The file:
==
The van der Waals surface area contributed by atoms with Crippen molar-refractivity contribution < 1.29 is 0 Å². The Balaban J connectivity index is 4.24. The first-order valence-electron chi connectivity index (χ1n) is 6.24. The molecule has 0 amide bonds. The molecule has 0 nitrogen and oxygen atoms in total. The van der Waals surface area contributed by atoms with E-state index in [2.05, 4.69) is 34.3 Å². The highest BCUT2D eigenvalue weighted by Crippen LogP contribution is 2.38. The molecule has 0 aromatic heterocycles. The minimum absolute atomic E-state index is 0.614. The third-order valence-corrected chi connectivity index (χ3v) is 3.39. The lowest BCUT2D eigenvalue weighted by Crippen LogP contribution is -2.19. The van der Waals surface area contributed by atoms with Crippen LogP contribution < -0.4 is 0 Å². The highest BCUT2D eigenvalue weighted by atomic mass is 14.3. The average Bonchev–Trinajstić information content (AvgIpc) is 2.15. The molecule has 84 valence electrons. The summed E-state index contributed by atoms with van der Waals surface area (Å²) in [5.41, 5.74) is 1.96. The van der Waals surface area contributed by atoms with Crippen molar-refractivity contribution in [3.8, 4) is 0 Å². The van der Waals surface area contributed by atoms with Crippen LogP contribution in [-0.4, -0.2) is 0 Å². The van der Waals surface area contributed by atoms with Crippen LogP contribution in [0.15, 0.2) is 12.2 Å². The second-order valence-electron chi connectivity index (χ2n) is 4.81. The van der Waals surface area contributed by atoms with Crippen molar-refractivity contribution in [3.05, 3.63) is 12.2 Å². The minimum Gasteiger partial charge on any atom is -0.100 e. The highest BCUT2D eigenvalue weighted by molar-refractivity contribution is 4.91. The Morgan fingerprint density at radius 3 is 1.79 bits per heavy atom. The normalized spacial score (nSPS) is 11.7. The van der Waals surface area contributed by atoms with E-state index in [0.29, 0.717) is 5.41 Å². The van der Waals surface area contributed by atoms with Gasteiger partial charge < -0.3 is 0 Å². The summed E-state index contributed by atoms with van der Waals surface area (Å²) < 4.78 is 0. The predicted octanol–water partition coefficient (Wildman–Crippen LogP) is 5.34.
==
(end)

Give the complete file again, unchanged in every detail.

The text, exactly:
The van der Waals surface area contributed by atoms with Crippen molar-refractivity contribution < 1.29 is 0 Å². The Balaban J connectivity index is 4.24. The first-order valence-electron chi connectivity index (χ1n) is 6.24. The molecule has 0 amide bonds. The molecule has 0 nitrogen and oxygen atoms in total. The van der Waals surface area contributed by atoms with E-state index in [2.05, 4.69) is 34.3 Å². The highest BCUT2D eigenvalue weighted by Crippen LogP contribution is 2.38. The molecule has 0 aromatic heterocycles. The minimum absolute atomic E-state index is 0.614. The third-order valence-corrected chi connectivity index (χ3v) is 3.39. The lowest BCUT2D eigenvalue weighted by Crippen LogP contribution is -2.19. The van der Waals surface area contributed by atoms with Crippen LogP contribution < -0.4 is 0 Å². The highest BCUT2D eigenvalue weighted by atomic mass is 14.3. The average Bonchev–Trinajstić information content (AvgIpc) is 2.15. The molecule has 84 valence electrons. The summed E-state index contributed by atoms with van der Waals surface area (Å²) in [5.41, 5.74) is 1.96. The van der Waals surface area contributed by atoms with Crippen molar-refractivity contribution in [3.8, 4) is 0 Å². The van der Waals surface area contributed by atoms with Crippen LogP contribution in [-0.4, -0.2) is 0 Å². The van der Waals surface area contributed by atoms with Crippen LogP contribution in [0.15, 0.2) is 12.2 Å². The second-order valence-electron chi connectivity index (χ2n) is 4.81. The van der Waals surface area contributed by atoms with Crippen molar-refractivity contribution in [3.05, 3.63) is 12.2 Å². The minimum Gasteiger partial charge on any atom is -0.100 e. The highest BCUT2D eigenvalue weighted by molar-refractivity contribution is 4.91. The Morgan fingerprint density at radius 3 is 1.79 bits per heavy atom. The normalized spacial score (nSPS) is 11.7. The van der Waals surface area contributed by atoms with E-state index in [0.29, 0.717) is 5.41 Å². The van der Waals surface area contributed by atoms with Gasteiger partial charge < -0.3 is 0 Å². The summed E-state index contributed by atoms with van der Waals surface area (Å²) < 4.78 is 0. The predicted octanol–water partition coefficient (Wildman–Crippen LogP) is 5.34.